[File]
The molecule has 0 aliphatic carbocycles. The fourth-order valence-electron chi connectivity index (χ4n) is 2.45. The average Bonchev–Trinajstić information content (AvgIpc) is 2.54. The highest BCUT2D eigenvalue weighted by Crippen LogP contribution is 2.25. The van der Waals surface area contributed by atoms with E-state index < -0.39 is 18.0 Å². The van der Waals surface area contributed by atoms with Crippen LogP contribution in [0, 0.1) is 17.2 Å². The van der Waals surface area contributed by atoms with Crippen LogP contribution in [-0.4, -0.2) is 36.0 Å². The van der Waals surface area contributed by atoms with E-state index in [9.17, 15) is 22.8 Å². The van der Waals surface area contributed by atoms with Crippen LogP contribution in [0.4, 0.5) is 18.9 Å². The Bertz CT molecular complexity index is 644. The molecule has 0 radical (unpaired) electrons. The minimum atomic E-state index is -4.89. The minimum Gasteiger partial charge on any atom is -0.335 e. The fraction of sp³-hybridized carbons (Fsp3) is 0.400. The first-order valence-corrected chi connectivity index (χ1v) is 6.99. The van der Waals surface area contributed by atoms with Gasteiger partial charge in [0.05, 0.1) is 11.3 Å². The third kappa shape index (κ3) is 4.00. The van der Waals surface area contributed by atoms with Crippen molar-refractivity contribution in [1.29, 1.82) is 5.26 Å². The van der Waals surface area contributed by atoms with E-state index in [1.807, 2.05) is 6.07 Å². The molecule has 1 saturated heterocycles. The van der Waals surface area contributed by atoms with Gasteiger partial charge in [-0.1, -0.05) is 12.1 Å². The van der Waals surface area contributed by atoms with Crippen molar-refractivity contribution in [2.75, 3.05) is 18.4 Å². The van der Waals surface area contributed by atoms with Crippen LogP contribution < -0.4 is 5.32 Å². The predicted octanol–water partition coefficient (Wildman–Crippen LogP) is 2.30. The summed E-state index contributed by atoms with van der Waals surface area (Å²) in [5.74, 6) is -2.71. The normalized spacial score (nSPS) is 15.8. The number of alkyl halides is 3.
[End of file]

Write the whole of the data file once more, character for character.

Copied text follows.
The molecule has 0 aliphatic carbocycles. The fourth-order valence-electron chi connectivity index (χ4n) is 2.45. The average Bonchev–Trinajstić information content (AvgIpc) is 2.54. The highest BCUT2D eigenvalue weighted by Crippen LogP contribution is 2.25. The van der Waals surface area contributed by atoms with E-state index < -0.39 is 18.0 Å². The van der Waals surface area contributed by atoms with Crippen LogP contribution in [0, 0.1) is 17.2 Å². The van der Waals surface area contributed by atoms with Crippen LogP contribution in [-0.4, -0.2) is 36.0 Å². The van der Waals surface area contributed by atoms with E-state index in [9.17, 15) is 22.8 Å². The van der Waals surface area contributed by atoms with Crippen LogP contribution in [0.4, 0.5) is 18.9 Å². The Bertz CT molecular complexity index is 644. The molecule has 0 radical (unpaired) electrons. The minimum atomic E-state index is -4.89. The minimum Gasteiger partial charge on any atom is -0.335 e. The fraction of sp³-hybridized carbons (Fsp3) is 0.400. The first-order valence-corrected chi connectivity index (χ1v) is 6.99. The van der Waals surface area contributed by atoms with Gasteiger partial charge in [0.05, 0.1) is 11.3 Å². The third kappa shape index (κ3) is 4.00. The van der Waals surface area contributed by atoms with Crippen molar-refractivity contribution in [1.29, 1.82) is 5.26 Å². The van der Waals surface area contributed by atoms with E-state index in [1.807, 2.05) is 6.07 Å². The molecule has 1 saturated heterocycles. The van der Waals surface area contributed by atoms with Gasteiger partial charge in [-0.1, -0.05) is 12.1 Å². The van der Waals surface area contributed by atoms with Crippen molar-refractivity contribution in [2.75, 3.05) is 18.4 Å². The van der Waals surface area contributed by atoms with Crippen LogP contribution < -0.4 is 5.32 Å². The predicted octanol–water partition coefficient (Wildman–Crippen LogP) is 2.30. The summed E-state index contributed by atoms with van der Waals surface area (Å²) in [5.74, 6) is -2.71. The normalized spacial score (nSPS) is 15.8. The number of alkyl halides is 3.